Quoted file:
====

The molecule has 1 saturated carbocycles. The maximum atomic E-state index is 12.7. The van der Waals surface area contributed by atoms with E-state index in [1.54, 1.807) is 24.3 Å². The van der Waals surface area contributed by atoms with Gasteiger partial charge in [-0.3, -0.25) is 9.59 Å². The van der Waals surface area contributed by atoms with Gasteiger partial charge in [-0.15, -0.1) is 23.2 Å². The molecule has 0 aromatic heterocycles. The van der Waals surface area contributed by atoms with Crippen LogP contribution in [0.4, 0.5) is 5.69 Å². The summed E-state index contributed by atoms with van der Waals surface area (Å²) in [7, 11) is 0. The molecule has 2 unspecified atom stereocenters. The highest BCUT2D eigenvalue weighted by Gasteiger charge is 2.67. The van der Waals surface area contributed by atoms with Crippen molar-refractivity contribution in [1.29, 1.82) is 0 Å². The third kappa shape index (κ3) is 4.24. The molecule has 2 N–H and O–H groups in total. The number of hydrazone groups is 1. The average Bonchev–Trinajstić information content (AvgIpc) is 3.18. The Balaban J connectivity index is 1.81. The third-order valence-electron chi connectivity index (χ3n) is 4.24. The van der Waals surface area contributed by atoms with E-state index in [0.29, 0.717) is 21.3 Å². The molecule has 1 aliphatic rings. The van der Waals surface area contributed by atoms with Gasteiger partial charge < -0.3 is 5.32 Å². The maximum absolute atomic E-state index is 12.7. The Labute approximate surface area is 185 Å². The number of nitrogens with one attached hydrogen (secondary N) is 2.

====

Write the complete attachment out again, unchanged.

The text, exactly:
The molecule has 1 saturated carbocycles. The maximum atomic E-state index is 12.7. The van der Waals surface area contributed by atoms with E-state index in [1.54, 1.807) is 24.3 Å². The van der Waals surface area contributed by atoms with Gasteiger partial charge in [-0.3, -0.25) is 9.59 Å². The van der Waals surface area contributed by atoms with Gasteiger partial charge in [-0.15, -0.1) is 23.2 Å². The molecule has 0 aromatic heterocycles. The van der Waals surface area contributed by atoms with Crippen LogP contribution in [0.4, 0.5) is 5.69 Å². The summed E-state index contributed by atoms with van der Waals surface area (Å²) in [7, 11) is 0. The molecule has 2 unspecified atom stereocenters. The highest BCUT2D eigenvalue weighted by Gasteiger charge is 2.67. The van der Waals surface area contributed by atoms with Crippen molar-refractivity contribution in [1.29, 1.82) is 0 Å². The third kappa shape index (κ3) is 4.24. The molecule has 2 N–H and O–H groups in total. The number of hydrazone groups is 1. The average Bonchev–Trinajstić information content (AvgIpc) is 3.18. The Balaban J connectivity index is 1.81. The third-order valence-electron chi connectivity index (χ3n) is 4.24. The van der Waals surface area contributed by atoms with E-state index in [0.29, 0.717) is 21.3 Å². The molecule has 1 aliphatic rings. The van der Waals surface area contributed by atoms with Gasteiger partial charge < -0.3 is 5.32 Å². The maximum absolute atomic E-state index is 12.7. The Labute approximate surface area is 185 Å². The number of nitrogens with one attached hydrogen (secondary N) is 2.